Officials urge caution amid flu season

Thornton School of Music students sit at a temporary outdoor performance stage in Queens Court.
Since students returned to campus in August, they had to adapt to the new state of a recovering University. From weekly coronavirus tests to learning how to navigate the University Park Campus, students in this recurring Daily Trojan photo essay have experienced the issues of USC’s new normal. (Vincent Leo | Daily Trojan)

While USC Student Health remains optimistic about current coronavirus case rates on campus, University health officials remain reluctant to ease mitigation efforts amid the upcoming flu season, Chief Health Officer Dr. Sarah Van Orman said at a Student Health media briefing Thursday. 

Of the 34,067 tests administered between Sept. 12 and Sept. 18, 59 students and four employees tested positive for the coronavirus. The updated .18% positivity rate reflects the lowest positivity trend among students since the beginning of the fall semester, and the .30% faculty positivity is slightly lower than the .38% reported last week. 

According to the Centers for Disease Control and Prevention, California currently has the lowest coronavirus case rate in the United States. The positivity rate in California has declined to 3.1%, a decrease of 4.1 percentage points from its peak of 7.2% on Aug. 1. Los Angeles County positivity trends stand even lower, with a seven-day average of 1.44%. 

Vaccination rates continue to increase statewide and in L.A. County — 77.8% and 68.0% of residents are fully vaccinated, respectively. However, USC continues to outperform local, state and federal vaccine rates with 95% of all students, faculty and staff fully vaccinated against the coronavirus. 

“I feel really positive about where we are as a campus and a community … If we look at where California is right now, it really is a triumph of public health,” Van Orman said. “I think we can really account for California’s success in what California did this summer in being the most proactive state in the country in responding to the delta surge.” 

Van Orman said decreasing  prevalence in the community and heightened mitigation efforts currently implemented around campus are factors behind the declining transmission rates within the USC community.

“The most important mitigation step that is emerging … the ability for people to self-isolate, get tested and do contract tracing when they have symptoms,” Van Orman said. “[It] remains the most important strategy we have [against the pandemic].”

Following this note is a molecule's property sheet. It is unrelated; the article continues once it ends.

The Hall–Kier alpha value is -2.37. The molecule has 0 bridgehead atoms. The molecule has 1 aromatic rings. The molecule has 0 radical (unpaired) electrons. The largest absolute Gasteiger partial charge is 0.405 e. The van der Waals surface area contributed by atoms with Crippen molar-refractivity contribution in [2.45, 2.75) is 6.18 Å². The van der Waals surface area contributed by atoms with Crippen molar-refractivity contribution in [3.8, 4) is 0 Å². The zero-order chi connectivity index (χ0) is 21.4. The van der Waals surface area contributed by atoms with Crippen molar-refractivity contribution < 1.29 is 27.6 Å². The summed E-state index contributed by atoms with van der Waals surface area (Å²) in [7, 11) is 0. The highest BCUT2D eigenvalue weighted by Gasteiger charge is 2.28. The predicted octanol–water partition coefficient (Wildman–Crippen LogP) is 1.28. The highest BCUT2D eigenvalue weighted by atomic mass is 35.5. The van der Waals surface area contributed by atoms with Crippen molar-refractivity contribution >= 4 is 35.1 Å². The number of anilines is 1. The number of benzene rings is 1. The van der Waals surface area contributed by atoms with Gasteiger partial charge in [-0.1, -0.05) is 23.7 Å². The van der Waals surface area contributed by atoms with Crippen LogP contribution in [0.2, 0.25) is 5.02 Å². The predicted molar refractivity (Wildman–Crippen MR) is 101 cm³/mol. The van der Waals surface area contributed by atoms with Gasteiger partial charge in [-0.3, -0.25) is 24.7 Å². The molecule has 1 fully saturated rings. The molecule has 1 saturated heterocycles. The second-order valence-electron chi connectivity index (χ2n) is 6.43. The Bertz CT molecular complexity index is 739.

Van Orman said she is hopeful USC will avoid another coronavirus surge during Fall 2021 but expressed concern about “risk periods,” such as the upcoming fall break where many students will travel and engage in high-risk settings outside of the campus community. 

“[USC] has such high vaccine rates on campus, I’m hopeful that we don’t see a secondary surge,” Van Orman said. “If we can get through that midterm break period without a surge or a moderate surge, I feel confident about where we will be for the rest of the semester.” 

On Wednesday, the Food and Drug Administration permitted emergency use authorization of Pfizer booster shots for high-risk individuals and anyone over 65 years old. A booster shot means receiving a third dose of the coronavirus vaccine. At this time, only students and staff who are immunocompromised can receive a third coronavirus vaccine dose from the Engemann Student Health Center. 

“I think the data is pretty strong that we probably won’t need booster shots yet,” Van Orman said. “That doesn’t mean we don’t need them ever — so I think it’s right to let the science and data guide us — but the fact remains that the [vaccines] remain very protective.” 

Despite reduced case counts and positivity rates on campus and within the broader L.A. community, Student Health remains hesitant to relax coronavirus-related measures, including the weekly surveillance testing requirement and the “no-guest policy” — a coronavirus policy that restricts students from entering on-campus residential facilities that they don’t personally live in. 

“We’re continuing to evaluate how long we want to do the surveillance testing — we’ll keep watching that — I know students right now feel really positive about it,” Van Orman said. “I think the [no-guest policy] is something we could continue to evaluate -— we definitely want to ease up, [but] at the same time we just need to be cautious about protecting where people live.” 

In addition to surveillance testing, Van Orman said Student Health is monitoring the spread of the coronavirus through wastewater samples. 

“We’re doing wastewater detection in our dorms. We’re really excited — many of our dorms have had zero detections, which is terrific, and [the results] correlate with our surveillance testing,” Van Orman said. “We should be able to announce some of our wastewater testing results next week.”

Van Orman said the campus community should expect an announcement Friday detailing flu vaccination mandates for the student body. While Van Orman said she made a formal recommendation in favor of a flu shot requirement, the Presidential Leadership Team will ultimately make the final decision on campus-wide vaccination requirements. 

In a statement to the Daily Trojan, the University said it won’t reveal its final decision on a flu shot mandate until Friday.